I’m as eager as anyone to see drug prices come down. But I can’t help thinking that instead of responding like the petulant snowflake he usually presents himself as, our president could do something constructive to help out millions of Americans by taking a couple of steps that would actually lower drug prices. The head of Merck is in business to make money. (By the way Frazier, unlike Trump, is not bound by the emoluments clause, which Trump is violating every day. The Constitution forbids presidents from charging ripoff prices for hotels, restaurants, golf courses, etc. because the Founders feared a corrupt ruler, like Trump, putting the interests of foreigners (such as Russians or Turks, among others) above the interests of U.S. citizens.) Merck is in no position to lower their prices unilaterally because that would put their shareholders’ investment at risk. But the American president can do at least two things today that could lower drug prices: 1) tell Congress to revise the Medicare drug benefit law passed in the George W. Bush years, and insist that the federal government have power to negotiate drug prices, which current law forbids. Current law is a big fat giveaway to drug companies. The law practically begs drug companies to charge ripoff prices. Memo to Trump: stop being such a snowflake, pay some attention to details, and become a real hero; 2) use your presidential authority to direct HHS and Healthcare.gov to stabilize the Obamacare exchanges. Rebrand the exchanges as Trumpcare if that makes you feel better. Then push for a public option, or a Medicare buy-in for people aged 55 or 60, or even lay out how a single-payer system could lower drug prices. Get a grip on the oath you took, which was to serve the American people.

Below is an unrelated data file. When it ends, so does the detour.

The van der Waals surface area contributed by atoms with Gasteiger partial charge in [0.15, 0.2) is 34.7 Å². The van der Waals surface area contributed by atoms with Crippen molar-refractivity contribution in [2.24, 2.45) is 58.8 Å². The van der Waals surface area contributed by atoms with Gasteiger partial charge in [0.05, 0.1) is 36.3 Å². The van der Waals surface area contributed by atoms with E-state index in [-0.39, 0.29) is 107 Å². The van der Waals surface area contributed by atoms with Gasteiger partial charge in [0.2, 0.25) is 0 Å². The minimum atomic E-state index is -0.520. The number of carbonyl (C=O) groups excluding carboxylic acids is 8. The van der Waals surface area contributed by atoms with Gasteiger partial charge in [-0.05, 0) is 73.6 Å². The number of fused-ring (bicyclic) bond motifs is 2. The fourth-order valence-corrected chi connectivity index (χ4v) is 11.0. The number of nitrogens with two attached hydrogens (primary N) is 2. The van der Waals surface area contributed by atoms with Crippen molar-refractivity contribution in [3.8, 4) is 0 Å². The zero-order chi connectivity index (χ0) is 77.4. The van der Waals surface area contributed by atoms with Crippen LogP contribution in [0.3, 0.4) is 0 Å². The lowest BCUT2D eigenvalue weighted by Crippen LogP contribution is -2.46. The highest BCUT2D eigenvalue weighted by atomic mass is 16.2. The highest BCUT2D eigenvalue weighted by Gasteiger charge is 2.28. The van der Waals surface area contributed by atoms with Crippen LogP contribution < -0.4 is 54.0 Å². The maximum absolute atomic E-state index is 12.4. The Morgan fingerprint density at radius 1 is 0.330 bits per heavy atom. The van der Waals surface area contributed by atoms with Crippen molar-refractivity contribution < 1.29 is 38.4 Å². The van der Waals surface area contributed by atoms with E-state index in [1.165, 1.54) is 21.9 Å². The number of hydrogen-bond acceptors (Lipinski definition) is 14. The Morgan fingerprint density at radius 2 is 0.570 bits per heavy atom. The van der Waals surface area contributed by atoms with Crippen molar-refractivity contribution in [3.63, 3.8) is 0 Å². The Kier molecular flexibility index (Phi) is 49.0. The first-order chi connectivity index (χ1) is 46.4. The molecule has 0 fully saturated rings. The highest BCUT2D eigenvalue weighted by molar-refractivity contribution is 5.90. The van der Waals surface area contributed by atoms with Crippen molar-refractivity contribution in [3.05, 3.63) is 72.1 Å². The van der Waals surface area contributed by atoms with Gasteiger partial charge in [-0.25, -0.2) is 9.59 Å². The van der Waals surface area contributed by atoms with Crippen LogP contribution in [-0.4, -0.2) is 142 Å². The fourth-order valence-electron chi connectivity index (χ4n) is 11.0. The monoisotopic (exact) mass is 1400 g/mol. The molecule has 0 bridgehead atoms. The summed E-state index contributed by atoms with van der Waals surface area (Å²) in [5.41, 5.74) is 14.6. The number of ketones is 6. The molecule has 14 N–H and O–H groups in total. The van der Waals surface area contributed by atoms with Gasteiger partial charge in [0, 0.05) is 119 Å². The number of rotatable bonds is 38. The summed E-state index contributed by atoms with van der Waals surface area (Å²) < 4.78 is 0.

Babyface Kim seems to have long-term strategic goals. Babyface Trump, well, “long-term” isn’t a word I would associate with him but I hope I’m wrong about that. In fairness to Babyface #2, he did inherit a problem. North Korea has been working to become a nuclear-armed state since the 1950s, and tested a nuclear weapon over ten years ago (2006). Babyface #2 is acting as if Babyface Kim is the one with more to lose. Does Babyface #1 recognize this as bluster and bluff? When you have to hope that the leader of North Korea has a better sense of humor than the American president does and a clearer sense of the real incentives in the “game” being played than Trump does, it’s not a happy day.
Newt Gingrich, bless his heart, defended Mitch McConnell vis-a-vis Trump by observing that the president is a player on the field, who ought to be playing with the Republican team, not acting as if he is the owner in a skybox. Trump will do his very best to stay in the skybox and avoid blame for anything and everything that happens on the field. Not a great approach if you actually wish to achieve political and domestic policy goals, even misguided and harsh ones. I think it’s an even worse strategy to climb down out of the “leader of the free world” foreign affairs skybox and recklessly intensifying a mudwrestling match with a truly world-class piglet. He seems likely to enjoy it more than we will. Hope I am wrong about that, and that Babyface #2 is making the best of a very tricky situation.
P.S. Maybe a North Korean missile will misfire, come down in Manchurian countryside, and China will decide to put an end to Kim’s regime?
According to Sarah Huckabee Sanders, the President, of course, “weighed in” on a public statement that misled (that’s polite language) the public about his son Donald Jr.’s meeting with Russian and Russian-American operatives (spies, perhaps). Trump Sr., reports say, dictated a very inaccurate statement, “as any father would.”
So, to retrace, 1) no collusion; 2) uh, maybe we talked about adoptions; 3) oh, OK, we tried to collude but so what because we failed; 4) who among us would not collude! #MAGA!
Points for consistency, though: it’s all in the Family, which liberal snowflakes don’t understand, and quibbling about obstruction of justice is disloyal and ungodly. How dare anybody question the legitimacy of #45? The big issue for August, so far, seems to me to be whether the Senate will go into official recess and thus let the president fire and replace his loyal but not bada-beep loyal enough Attorney General.